Funeral directors can never assume that they know what the family is thinking. The most difficult thing to overcome is the perception that the family wants nothing but a direct cremation. So many times the family doesn’t even know what they are asking for. Many request cremation and nothing else. But what does “nothing else” actually mean to them? How can the funeral director be more involved? Families want to keep it simple. But what is your definition of simple?

I see a difference in the need for explanation to what is available to almost every cremation consumer. Many people who select cremation are not aware that they can still have a visitation, or still have a service and still have a cemetery plot. Once you start to explore the options with a family, they will want to create a personal service for their loved one. Many times this is independent of any mainstream religion, and oftentimes families have no affiliation with the local church.

Over the years, it has been evident that the cremation consumer is looking for value. That does not mean that the consumer is cheap but rather that they are focused on purchasing items or services that are meaningful to them. Personalization is very important, as well as efficiency. As time goes on, requests for embalming have been replaced with requests for catering. We’ve also had to adapt and create new traditions for the families that are not affiliated with organized religion and who want chapel services with or without viewings.

Funeral directors have to educate families. The cremation concept is not a new concept but people just don’t know realize all the options they can have for arrangements. Families need to make educated decisions with a funeral director. As traditions evolve, we as funeral professionals need to take the lead to educate and to continue to help create meaningful events for families to say goodbye to their loved ones.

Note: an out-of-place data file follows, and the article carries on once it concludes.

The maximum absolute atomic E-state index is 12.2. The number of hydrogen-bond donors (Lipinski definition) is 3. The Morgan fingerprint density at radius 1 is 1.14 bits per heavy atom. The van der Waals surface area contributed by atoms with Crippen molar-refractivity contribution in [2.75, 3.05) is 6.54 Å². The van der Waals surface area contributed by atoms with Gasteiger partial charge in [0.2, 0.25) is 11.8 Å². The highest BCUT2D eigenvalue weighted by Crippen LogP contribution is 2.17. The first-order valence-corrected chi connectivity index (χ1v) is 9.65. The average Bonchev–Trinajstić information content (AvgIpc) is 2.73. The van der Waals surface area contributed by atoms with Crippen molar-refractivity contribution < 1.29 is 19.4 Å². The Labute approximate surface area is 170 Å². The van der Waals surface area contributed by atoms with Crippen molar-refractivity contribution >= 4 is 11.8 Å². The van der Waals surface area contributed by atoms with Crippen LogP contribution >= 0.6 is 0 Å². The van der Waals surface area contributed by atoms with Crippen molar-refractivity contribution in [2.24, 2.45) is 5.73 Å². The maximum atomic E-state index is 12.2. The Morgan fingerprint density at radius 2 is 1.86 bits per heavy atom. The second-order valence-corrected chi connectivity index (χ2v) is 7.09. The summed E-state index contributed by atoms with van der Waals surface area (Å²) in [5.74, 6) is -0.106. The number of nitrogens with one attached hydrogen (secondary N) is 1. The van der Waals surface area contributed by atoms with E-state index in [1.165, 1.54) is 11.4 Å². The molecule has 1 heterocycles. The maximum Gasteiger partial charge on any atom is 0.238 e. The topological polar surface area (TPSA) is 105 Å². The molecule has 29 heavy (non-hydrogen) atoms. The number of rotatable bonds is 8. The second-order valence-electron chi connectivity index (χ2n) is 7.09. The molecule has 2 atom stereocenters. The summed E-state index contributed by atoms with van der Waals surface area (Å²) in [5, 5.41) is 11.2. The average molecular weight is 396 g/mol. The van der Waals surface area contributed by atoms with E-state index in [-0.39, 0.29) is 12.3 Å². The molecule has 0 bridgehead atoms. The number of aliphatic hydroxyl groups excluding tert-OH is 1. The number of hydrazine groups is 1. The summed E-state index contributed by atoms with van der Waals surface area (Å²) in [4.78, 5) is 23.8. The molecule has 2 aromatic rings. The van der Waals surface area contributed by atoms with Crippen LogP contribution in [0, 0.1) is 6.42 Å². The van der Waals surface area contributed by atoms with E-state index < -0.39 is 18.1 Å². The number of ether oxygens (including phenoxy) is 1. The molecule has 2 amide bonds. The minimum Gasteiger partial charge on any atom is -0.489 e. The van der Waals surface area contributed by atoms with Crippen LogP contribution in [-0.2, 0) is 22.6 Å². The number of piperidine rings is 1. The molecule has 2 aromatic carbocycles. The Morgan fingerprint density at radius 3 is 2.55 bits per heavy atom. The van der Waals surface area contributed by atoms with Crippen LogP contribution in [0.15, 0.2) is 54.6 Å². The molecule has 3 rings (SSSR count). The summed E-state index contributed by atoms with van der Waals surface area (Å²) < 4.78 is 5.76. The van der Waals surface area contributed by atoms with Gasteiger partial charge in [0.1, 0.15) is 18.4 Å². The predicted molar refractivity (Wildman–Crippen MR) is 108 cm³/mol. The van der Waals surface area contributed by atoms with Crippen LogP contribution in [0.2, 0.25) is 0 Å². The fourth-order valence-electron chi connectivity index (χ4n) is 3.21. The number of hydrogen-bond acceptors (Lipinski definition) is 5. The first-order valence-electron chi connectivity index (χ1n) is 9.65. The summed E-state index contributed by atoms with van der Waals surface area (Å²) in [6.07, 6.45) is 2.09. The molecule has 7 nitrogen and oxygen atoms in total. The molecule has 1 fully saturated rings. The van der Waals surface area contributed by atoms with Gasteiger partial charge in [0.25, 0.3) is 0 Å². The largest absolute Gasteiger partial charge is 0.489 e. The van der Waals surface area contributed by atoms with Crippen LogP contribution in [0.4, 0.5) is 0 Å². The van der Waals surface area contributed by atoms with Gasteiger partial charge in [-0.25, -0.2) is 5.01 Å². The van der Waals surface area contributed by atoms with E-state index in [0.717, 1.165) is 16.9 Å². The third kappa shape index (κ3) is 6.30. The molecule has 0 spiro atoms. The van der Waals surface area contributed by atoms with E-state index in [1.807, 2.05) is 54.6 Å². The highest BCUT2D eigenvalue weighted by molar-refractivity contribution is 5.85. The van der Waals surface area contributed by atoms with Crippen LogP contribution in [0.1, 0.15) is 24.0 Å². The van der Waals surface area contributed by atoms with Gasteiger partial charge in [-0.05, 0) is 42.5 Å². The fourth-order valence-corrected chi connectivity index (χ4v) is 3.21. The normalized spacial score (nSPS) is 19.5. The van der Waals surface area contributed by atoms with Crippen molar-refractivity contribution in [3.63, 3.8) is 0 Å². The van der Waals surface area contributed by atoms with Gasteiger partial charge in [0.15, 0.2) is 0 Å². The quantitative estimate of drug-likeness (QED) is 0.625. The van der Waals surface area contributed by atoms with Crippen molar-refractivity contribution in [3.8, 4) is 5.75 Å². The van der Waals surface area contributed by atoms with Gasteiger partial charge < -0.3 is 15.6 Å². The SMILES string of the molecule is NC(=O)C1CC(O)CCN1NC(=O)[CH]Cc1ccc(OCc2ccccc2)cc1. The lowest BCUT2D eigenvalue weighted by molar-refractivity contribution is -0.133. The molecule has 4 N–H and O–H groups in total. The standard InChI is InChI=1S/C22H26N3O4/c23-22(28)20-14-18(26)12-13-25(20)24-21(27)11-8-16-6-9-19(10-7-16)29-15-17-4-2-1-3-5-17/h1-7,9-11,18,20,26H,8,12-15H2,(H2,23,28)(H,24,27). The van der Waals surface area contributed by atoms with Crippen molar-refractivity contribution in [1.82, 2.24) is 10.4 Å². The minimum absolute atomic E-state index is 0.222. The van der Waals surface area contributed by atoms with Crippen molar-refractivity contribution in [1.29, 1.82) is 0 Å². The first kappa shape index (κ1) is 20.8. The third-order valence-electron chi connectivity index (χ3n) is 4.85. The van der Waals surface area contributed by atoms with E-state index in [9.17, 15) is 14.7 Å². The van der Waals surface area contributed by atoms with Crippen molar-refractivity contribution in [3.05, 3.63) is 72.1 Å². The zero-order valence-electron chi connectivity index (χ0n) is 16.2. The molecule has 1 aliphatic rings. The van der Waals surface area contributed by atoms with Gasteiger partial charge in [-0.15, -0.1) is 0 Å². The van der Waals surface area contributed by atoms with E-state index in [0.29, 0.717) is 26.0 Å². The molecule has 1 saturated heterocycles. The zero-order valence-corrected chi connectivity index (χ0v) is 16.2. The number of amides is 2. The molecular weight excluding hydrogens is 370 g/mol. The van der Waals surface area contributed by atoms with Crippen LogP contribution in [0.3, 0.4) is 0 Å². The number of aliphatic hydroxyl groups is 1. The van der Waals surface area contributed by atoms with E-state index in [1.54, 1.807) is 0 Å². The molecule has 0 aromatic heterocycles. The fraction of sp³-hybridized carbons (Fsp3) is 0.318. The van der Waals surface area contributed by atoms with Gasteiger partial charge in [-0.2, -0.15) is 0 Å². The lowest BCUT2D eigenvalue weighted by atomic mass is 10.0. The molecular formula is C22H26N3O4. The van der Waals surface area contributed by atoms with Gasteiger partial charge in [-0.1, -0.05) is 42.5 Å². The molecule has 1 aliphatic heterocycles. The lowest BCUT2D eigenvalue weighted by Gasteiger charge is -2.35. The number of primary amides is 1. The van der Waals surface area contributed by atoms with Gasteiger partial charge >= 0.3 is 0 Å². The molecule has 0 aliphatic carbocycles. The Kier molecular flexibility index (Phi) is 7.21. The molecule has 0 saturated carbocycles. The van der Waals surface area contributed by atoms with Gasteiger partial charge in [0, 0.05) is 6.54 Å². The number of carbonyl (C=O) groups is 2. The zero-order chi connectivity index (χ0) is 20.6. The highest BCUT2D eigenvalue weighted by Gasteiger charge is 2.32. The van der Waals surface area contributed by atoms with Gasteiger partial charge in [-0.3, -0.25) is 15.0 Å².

This post has been excerpted from Vol. 53, No. 4 Issue of The Cremationist and edited for length. Members can read the full version and insights on cremation traditions around the world in the original issue.

The CANA network is one of the most powerful benefits of attending a CANA event and membership with the association. CANA provides the space where cremation professionals can share important conversations with people who get you and your business. Consider connecting with CANA and other industry experts at the 2018 Cremation Symposium for topics that inspire innovative thinking.

Not a member? Join your business to access this article and all archives of The Cremationist plus advice, tools, techniques, and statistics to help you understand how to increase your cremation success -- only $470.


Louis Savard, Service Corporation International’s Market Director for Quebec and Vice President of SCI Canada, entered funeral service in 1985. He was the National Sales Director for Atlas Casket and worked for three years at Lepine Cloutier Funeral Home as a sales manager in preneed before moving on to SCI in 1992, where he was involved in corporate development.

Laurie Cole, President and Owner of Cole Funeral Services and Secretary-Treasurer/Director of Operations for Pinecrest Remembrance Services, is a fourth-generation descendant of John Cole, founder of the original Pinecrest Remembrance Services, established in 1924. In addition to her tireless service to Ottawa through the Rotary Club of Ottawa Kanata Sunrise, a supporter of the Live/Work/Play program, she has also served on the Board of Directors of the Cremation Association of North America. A mother of two, Laurie is a country girl at heart and has even earned a college diploma as a veterinary technologist.

Ryan McLane is the current Market Manager for Vancouver Island with Service Corporation International. He has worked both in Vancouver and on Vancouver Island for over 20 years. He is also a Past President of the British Columbia Funeral Association.